Don’t mention the play-offs
Ipswich Town fans shudder at the thought of it. Not even the idea of employing Nicolas Anelka as director of team spirit could fill them with more dread. “It is,” says one supporter, “a nightmare scenario.” And that is putting a gloss on matters.
The scenario, of course, is ending up in the play-offs. In the past three seasons Ipswich have collapsed there without as much as a stroll down Wembley Way. Now the doom merchants can sniff a repeat. Sure, George Burley’s side are sitting pretty in second place but two points from a possible 12 do not augur well. If Manchester City win their game in hand, Ipswich – whisper it – will drop to third.
Yet if Burley is feeling the strain he is hiding it impeccably. It seems cruel to talk to him about the play-offs, akin to to waving a bottle of wine under George Best’s buying a canada goose jacket online nose. But the Scot, perched on a sofa in his office, could hardly appear more relaxed. And that with the derby at home to Norwich tomorrow.
“There’s no doubt there is pressure,” the 43-year-old says. “There is added pressure on us because people get the picture that we best ideas about canada goose outlet on pinterest are dreading the play-offs. Teams like Wolves and Birmingham and Blackburn would be pleased as punch to get in the play-offs. We’ve got this thing over us that we’ve got to finish second.
“Of course we want to but we’ll certainly not worry about it. The fans and the media feel you can’t go through that again, but I’ve always believed you finish where you deserve after 46 games.
“Where you need luck is in the play-offs and I don’t think we’ve had that against Sheffield United and Bolton. I felt we were the better team in both.” Both ties, cruelly, were lost best ideas about canada goose outlet online on pinterest on away goals.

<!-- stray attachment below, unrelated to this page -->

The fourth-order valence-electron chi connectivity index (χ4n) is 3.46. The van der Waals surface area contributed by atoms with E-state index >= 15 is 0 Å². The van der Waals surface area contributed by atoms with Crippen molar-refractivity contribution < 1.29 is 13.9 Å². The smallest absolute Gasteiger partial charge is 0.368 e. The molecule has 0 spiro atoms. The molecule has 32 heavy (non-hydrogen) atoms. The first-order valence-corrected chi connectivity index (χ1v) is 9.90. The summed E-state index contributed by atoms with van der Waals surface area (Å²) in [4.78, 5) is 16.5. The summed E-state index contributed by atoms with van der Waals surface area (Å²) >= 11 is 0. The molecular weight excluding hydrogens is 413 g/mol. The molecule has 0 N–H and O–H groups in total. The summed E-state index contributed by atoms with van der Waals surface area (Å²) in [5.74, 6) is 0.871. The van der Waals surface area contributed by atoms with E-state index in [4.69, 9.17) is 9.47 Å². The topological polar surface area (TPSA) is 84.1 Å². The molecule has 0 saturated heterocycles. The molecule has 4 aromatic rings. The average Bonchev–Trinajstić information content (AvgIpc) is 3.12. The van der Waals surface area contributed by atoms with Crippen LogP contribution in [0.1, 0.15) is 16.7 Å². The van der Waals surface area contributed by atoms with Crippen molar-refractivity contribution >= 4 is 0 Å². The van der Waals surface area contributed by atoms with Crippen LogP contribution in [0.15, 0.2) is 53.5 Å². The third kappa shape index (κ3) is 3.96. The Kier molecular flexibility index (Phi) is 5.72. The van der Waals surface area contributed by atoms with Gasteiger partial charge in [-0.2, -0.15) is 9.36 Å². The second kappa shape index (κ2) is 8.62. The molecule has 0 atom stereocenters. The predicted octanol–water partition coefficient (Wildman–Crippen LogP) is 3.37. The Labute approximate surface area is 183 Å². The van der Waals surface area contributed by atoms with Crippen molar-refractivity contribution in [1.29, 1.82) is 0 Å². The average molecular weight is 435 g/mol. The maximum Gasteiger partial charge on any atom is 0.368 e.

Burley, not surprisingly, is hardly a can you dry clean a canada goose coat huge fan of the play-offs in their current guise. linked site Good for keeping things alive, he concedes, but probably in need of a tweak. “People have said if you finish third you should go straight into the final instead of having to play two games,” he says. “That might be something which gives you an advantage.”
Certainly last year’s episode was harsh on Ipswich, who had finished third, a point behind Bradford. Had Wolves scored rather than hit the post against Paul Jewell’s team on the final day, Ipswich would have gone up. But it was carelessness as well as bad luck that cost them.
Three of the last five games were lost, notably a home match against Crewe, and this month’s results hint at another untimely failure to kill teams off. First an unbeaten run of 18 league games was ended at Portman Road by Portsmouth. Then Ipswich were held at home by Blackburn and defeated at Wolves, failing to capitalise on Manchester City’s slip. Graduates from the Novotna school of choking? Burley says not.
“It’s been disappointing as far as points are concerned but not in terms of performances,” he explains. “Some of our football has been outstanding; as well as we’ve played all season.
“We went to Birmingham and Wolves and completely outplayed them but unfortunately didn’t get the wins our football deserved. That’s where we’ve lacked. But we won’t be changing our tactics or style.”
While Burley, a member of the great Ipswich teams of the 70s, is in charge there is more chance of cloned pigs flying. “Football-wise we’re the best in the divi sion,” he says. “I wouldn’t swap us for anybody, even Charlton. Ipswich have got a style and the supporters want us to play in a certain manner. The chairman, the directors and I want that as well. I was brought up as a youngster by Bobby Robson at Ipswich and I won’t change it.
“Maybe if we went route one and used long throws all the time we might win where other times we won’t but I believe in the way we play and I believe we’re good enough to get promotion with that.”